He was elected president of the Senate in April 1851, and then became lieutenant governor when Governor Peter Burnett resigned and John McDougal moved up to become governor. He was staunchly opposed to slavery and those, like Gwin, who supported it. His roots were in the working class and everything he did was to defend the rights of the working man.

 

 

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What Is It About Tunnels?

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Subway Cave, a lava tube near Lassen Volcanic National Park. Nothing to do with the tunnels in this post.

Does every town in California, or the nation, have stories about secret tunnels under the buildings and under the streets? I know Chico does — maybe your town does too.

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Stansbury House in Chico

Just last week a fellow I know said he knew the man who used to be the caretaker at Stansbury House. The man’s name was Tom, and Tom took him down into the cellar and showed him the tunnel that the Chinese used to get to Dr. Stansbury. This sounded bogus to me, but I have never been in the basement of the Stansbury House, so how would I know?

I mentioned it to John Gallardo, who has been the caretaker at Stansbury House for many years. He told me that there are no tunnels under Stansbury House and there was never a caretaker named Tom.

And when you think about it: Where would that tunnel go? Dr. Stansbury didn’t live next door to Chinatown, not the old one and not the new one. How many blocks would that tunnel have to run?

My friend Sandy Hill told me that when she was going to Chico High School, she heard stories that John Bidwell had a tunnel from his Mansion to the creek so he could sneak out and go the Indian village.

Guess what? No tunnels running under the lawn at Bidwell Mansion either. At one time the Indian village (or rancheria) was quite close to the mansion, but Annie was upset with the wailings she heard during a two-day funeral, and so in March 1869 (a year after Annie arrived) Bidwell had the rancheria moved a mile away. That would have made for a very long tunnel!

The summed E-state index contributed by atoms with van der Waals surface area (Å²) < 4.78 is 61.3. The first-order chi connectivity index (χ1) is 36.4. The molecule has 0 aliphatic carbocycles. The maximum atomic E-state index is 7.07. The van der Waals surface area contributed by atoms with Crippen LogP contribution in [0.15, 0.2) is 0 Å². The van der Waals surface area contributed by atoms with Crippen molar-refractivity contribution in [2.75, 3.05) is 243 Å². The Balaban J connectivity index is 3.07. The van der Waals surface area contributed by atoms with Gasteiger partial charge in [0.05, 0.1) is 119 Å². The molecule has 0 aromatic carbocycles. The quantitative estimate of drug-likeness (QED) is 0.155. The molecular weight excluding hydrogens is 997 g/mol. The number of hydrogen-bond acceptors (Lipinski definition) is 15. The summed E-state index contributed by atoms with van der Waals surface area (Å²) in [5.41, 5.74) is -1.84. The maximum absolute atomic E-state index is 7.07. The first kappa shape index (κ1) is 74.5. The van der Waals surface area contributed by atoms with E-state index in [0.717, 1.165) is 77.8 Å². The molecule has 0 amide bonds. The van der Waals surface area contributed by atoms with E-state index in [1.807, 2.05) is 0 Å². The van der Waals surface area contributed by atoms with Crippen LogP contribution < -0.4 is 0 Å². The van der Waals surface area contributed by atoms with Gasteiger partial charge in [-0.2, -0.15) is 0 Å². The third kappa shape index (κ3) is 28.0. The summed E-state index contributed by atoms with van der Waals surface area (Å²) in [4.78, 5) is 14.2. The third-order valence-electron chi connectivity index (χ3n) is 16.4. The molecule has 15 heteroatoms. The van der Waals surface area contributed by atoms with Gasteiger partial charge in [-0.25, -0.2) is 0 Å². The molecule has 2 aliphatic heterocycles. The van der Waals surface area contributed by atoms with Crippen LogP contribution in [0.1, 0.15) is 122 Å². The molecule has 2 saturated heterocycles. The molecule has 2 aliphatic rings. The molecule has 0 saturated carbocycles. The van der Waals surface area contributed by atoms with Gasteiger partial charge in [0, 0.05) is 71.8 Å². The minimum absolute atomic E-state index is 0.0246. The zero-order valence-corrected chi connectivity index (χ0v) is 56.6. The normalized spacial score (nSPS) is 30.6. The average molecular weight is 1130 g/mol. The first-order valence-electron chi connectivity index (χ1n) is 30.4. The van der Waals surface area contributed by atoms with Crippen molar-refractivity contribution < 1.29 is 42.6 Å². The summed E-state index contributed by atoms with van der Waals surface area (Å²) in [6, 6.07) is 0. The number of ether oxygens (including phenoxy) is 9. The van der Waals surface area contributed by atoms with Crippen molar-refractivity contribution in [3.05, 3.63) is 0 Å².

More plausible are the stories of tunnels under the buildings of downtown Chico. In many cities the old buildings have basements, and often these basements were connected, one building to another. That would facilitate moving goods, going from building to building out of the weather, and maybe more clandestine activities.  Basements could be used for opium dens, gambling dens, and speakeasies.

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Underground opium den in San Francisco, 1906. Image courtesy of Bancroft Library and Calisphere.

My husband says he saw this kind of tunnel and room arrangement under an old building in downtown Bakersfield many years ago. He was told the room had been a Chinese opium den, and that may well be true.

If anyone has an authentic story about spooky basements and tunnels in Chico, I’d like to hear it. Just don’t tell me about a tunnel that runs under Chico Creek, so that John Bidwell could go to a saloon and get a drink without Annie knowing.

 

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A California Welcome — November 4, 1841

On this date 178 years ago, John Bidwell and most of the rest of the Bidwell-Bartleson Party reached the home of John Marsh near Mount Diablo.  At last they knew for sure that they were in California. The long journey was finished and a new chapter of adventure would begin.

Thursday, 4th. Left the river in good season and departing gradually from its timber came into large marshes of bulrushes. We saw large herds of elk and wild horses grazing upon the plain. . . . Finally we arrived at Marsh’s house, which is built of unburnt bricks, small and has no fireplace — wanting a floor and covered with bulrushes. In fact it was not what I expected to find; a hog was killed for the company. We had nothing else but beef; the latter was used as bread, the former as meat.